“I Am Not Defined By My Job”: 3 Women on Finding Fulfillment Outside of Work

3 women on fulfillment man repeller


bout a month ago, I turned down the opportunity to move to Spain for five months to teach English to children. The decision to stay in New York was, in part, motivated by professional ambition; after finally getting my foot in the door in the modeling and media worlds here, I couldn’t imagine giving up that momentum. And the idea that leaving could postpone — or even counter — my professional progress was too difficult a pill to swallow, and too difficult to justify to my agents, coworkers, family and friends.

Still, becoming fluent in Spanish has been a lifelong dream of mine, and I can’t deny the regret I still feel when I think of what I gave up. Did I allow what I’m “supposed” to do discourage me from pursuing what I wanted to do? Is the pursuit of professional fulfillment more important than pursuing fulfillment of a more personal kind? I feel lucky and proud to be caught between these two paths — and I plan on taking Spanish night classes at the Instituto Cervantes in the new year as a compromise — but my wheels have been turning on this small sacrifice ever since.

To learn more about navigating these waters, I spoke to three women who have forgone traditionally celebrated “paths to fulfillment” — like having children, or making a career of your passion — in order to achieve their respective ideas of fulfillment instead. Continue below to learn how they’ve transcended the status quo.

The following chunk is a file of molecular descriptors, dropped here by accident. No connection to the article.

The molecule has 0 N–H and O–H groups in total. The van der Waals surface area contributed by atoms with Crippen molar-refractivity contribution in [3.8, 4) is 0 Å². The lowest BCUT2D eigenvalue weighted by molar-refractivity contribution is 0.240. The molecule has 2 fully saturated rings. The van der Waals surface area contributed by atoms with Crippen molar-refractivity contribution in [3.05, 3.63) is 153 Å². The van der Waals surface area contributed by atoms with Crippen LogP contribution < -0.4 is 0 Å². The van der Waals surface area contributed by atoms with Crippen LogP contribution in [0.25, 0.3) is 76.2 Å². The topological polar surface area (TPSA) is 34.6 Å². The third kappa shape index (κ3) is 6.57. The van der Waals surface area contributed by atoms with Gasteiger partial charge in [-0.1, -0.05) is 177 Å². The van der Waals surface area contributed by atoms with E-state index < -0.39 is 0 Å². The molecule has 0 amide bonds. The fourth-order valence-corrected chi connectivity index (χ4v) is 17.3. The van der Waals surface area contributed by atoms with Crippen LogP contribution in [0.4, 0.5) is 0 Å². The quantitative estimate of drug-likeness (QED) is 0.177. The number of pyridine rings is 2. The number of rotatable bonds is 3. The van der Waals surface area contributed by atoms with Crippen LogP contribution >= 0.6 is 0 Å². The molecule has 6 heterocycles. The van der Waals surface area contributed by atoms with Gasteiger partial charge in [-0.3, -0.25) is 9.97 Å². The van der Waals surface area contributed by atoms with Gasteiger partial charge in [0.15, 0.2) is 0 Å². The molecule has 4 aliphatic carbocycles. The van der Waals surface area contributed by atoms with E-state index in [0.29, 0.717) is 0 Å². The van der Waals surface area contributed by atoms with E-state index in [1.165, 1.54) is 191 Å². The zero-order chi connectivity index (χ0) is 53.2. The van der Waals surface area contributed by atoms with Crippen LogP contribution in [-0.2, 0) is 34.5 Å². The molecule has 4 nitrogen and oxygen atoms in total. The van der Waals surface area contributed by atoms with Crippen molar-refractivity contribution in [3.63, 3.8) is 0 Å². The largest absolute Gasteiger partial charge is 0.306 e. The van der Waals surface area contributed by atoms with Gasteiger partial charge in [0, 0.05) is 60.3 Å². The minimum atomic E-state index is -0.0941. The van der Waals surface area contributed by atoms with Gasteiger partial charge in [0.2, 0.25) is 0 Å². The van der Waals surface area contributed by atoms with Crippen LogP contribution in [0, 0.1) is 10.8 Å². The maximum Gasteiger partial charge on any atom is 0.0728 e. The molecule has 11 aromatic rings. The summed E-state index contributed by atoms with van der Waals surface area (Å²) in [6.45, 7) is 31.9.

Kelly Looks for Passion Outside of Her Job

Kelly, 32, currently leads the technology risk management function at a financial technology company. She lives in Brooklyn, NY.

3 women on fulfillment man repeller

Tell me a little bit about your path to where you are now. What led to you forgoing the more mainstream approach of expecting your career to be your main source of fulfillment?

I have followed a very logical path from my college degree, to a summer internship, to my first job, then second job. I’d describe it as predictable for anyone familiar with my industry. It’s pretty clear that my choice of major set me on this trajectory, but it’s wild to think about how little thought I put into that decision. My double major is basically a combination of what my friends were doing and what I was genuinely interested in — with that combination, the journey forward was pretty formulaic.